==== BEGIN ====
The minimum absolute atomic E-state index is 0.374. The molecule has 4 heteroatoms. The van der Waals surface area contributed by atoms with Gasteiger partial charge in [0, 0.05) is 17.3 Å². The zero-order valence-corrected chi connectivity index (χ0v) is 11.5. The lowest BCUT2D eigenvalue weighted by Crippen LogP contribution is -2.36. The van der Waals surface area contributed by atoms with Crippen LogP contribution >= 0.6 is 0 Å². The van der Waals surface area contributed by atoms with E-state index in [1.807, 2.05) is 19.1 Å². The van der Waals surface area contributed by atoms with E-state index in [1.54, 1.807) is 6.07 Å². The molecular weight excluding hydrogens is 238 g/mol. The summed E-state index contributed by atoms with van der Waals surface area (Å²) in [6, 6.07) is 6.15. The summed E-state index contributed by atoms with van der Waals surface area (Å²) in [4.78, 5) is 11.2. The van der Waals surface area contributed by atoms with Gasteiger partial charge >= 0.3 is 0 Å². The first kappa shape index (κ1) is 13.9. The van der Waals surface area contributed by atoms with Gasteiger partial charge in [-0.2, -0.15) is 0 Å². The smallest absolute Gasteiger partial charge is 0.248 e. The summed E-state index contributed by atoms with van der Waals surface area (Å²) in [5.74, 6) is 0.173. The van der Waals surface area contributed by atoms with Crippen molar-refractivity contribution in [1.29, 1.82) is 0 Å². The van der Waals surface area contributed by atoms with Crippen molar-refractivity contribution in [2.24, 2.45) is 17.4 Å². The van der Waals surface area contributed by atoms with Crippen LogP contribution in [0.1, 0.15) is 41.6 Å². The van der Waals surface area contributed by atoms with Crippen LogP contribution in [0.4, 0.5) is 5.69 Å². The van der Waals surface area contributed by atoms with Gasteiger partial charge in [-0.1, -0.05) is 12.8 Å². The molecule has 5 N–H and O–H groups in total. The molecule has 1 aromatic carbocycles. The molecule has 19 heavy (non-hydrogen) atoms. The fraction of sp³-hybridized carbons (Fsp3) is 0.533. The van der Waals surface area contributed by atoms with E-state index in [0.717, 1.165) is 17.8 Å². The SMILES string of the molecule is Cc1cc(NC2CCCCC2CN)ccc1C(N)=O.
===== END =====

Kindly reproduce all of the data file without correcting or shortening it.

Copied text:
The minimum absolute atomic E-state index is 0.374. The molecule has 4 heteroatoms. The van der Waals surface area contributed by atoms with Gasteiger partial charge in [0, 0.05) is 17.3 Å². The zero-order valence-corrected chi connectivity index (χ0v) is 11.5. The lowest BCUT2D eigenvalue weighted by Crippen LogP contribution is -2.36. The van der Waals surface area contributed by atoms with Crippen LogP contribution >= 0.6 is 0 Å². The van der Waals surface area contributed by atoms with E-state index in [1.807, 2.05) is 19.1 Å². The van der Waals surface area contributed by atoms with E-state index in [1.54, 1.807) is 6.07 Å². The molecular weight excluding hydrogens is 238 g/mol. The summed E-state index contributed by atoms with van der Waals surface area (Å²) in [6, 6.07) is 6.15. The summed E-state index contributed by atoms with van der Waals surface area (Å²) in [4.78, 5) is 11.2. The van der Waals surface area contributed by atoms with Gasteiger partial charge >= 0.3 is 0 Å². The first kappa shape index (κ1) is 13.9. The van der Waals surface area contributed by atoms with Gasteiger partial charge in [-0.2, -0.15) is 0 Å². The smallest absolute Gasteiger partial charge is 0.248 e. The summed E-state index contributed by atoms with van der Waals surface area (Å²) in [5.74, 6) is 0.173. The van der Waals surface area contributed by atoms with Crippen molar-refractivity contribution in [1.29, 1.82) is 0 Å². The van der Waals surface area contributed by atoms with Crippen molar-refractivity contribution in [2.24, 2.45) is 17.4 Å². The van der Waals surface area contributed by atoms with Crippen LogP contribution in [0.1, 0.15) is 41.6 Å². The van der Waals surface area contributed by atoms with Crippen LogP contribution in [0.4, 0.5) is 5.69 Å². The van der Waals surface area contributed by atoms with Gasteiger partial charge in [-0.1, -0.05) is 12.8 Å². The molecule has 5 N–H and O–H groups in total. The molecule has 1 aromatic carbocycles. The molecule has 19 heavy (non-hydrogen) atoms. The fraction of sp³-hybridized carbons (Fsp3) is 0.533. The van der Waals surface area contributed by atoms with E-state index in [0.717, 1.165) is 17.8 Å². The SMILES string of the molecule is Cc1cc(NC2CCCCC2CN)ccc1C(N)=O.